– Misplaced Fuel Selector Wheel: One user found that the flashing red light was caused by the fuel selector wheel being in the wrong position, looking for 230v instead of the intended power source. This issue was resolved by adjusting the wheel to the correct position.
      – Manual Ambiguities: The Truma manual has been criticized for being unclear and using the same symbol for different meanings. A document in the Resources section of the forum, reportedly posted by a user named Minxygirl, might offer more detailed explanations.
      – Meaning of Blinking Red Light: It is suggested that a blinking red light indicates a lack of 230v supply. This aligns with the first point about the fuel selector wheel being set incorrectly for the power source.
      – Other Possible Causes: Another user experienced a fast flashing red light due to the main switch for the heater being off in the panel where the fuse board is located. Turning this switch on resolved their issue. Additionally, a green light with a flashing red light next to it typically indicates the system is in operation but experiencing a failure, often due to no gas or a faulty gas supply.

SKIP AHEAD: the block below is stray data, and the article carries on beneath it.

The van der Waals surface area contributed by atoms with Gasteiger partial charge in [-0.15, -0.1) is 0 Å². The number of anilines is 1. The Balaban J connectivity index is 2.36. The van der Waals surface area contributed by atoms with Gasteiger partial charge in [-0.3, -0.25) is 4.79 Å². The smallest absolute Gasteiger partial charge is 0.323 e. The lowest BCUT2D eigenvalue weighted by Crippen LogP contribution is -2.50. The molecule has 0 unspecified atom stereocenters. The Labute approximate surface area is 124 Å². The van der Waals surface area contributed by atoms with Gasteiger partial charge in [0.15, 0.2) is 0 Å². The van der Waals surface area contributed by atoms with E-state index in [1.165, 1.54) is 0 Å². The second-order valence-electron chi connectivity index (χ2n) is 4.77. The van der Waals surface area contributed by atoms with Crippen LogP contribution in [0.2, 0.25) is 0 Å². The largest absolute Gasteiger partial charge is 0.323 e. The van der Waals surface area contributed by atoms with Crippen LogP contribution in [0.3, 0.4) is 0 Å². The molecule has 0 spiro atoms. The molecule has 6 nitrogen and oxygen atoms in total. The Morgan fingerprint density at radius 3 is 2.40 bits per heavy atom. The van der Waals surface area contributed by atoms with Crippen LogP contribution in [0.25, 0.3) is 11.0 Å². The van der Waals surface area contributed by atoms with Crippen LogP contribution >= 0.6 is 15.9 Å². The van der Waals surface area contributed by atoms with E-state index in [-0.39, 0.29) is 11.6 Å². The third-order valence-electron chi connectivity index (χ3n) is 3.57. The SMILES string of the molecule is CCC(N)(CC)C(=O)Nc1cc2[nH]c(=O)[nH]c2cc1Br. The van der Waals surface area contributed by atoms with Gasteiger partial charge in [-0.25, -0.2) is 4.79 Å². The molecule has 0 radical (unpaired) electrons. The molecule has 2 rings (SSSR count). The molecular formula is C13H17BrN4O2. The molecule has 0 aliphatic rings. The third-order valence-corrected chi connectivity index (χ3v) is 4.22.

Given these insights, it might be worth checking the fuel selector wheel’s position, the main switch for the heater, and the gas supply in your Truma Combi 4D. If these checks don’t resolve the issue, consulting the detailed document mentioned in the forum or contacting a professional for further diagnosis might be necessary.

  6. Hi, thanks for your answer. We are new to traveling in a van and all the technical items inside it. Took me a few months to sort out the electric part of our new Font Vendome Renault Trafic. (We live in France) Replaced already all the Nordelettronica gear to Victron. No more power problems. Last week we got the problem with the Truma. Checking the van outside our house because of the expected frost at night the red light was blinking. A power reset solved it. Today I finnaly got an answer from Truma and they need the fault code on the unit, not on the control panel. We did not know that, it is not in the manual. We have a Truma combi D4 that is using only diesel. And a you write a double red flash can mean anything, form no diesel to low power. The only thing we can do is waiting for it to happen again and get the flash codes from the unit. We have been driving with the Truma heater on. Maybe that has something to do with it.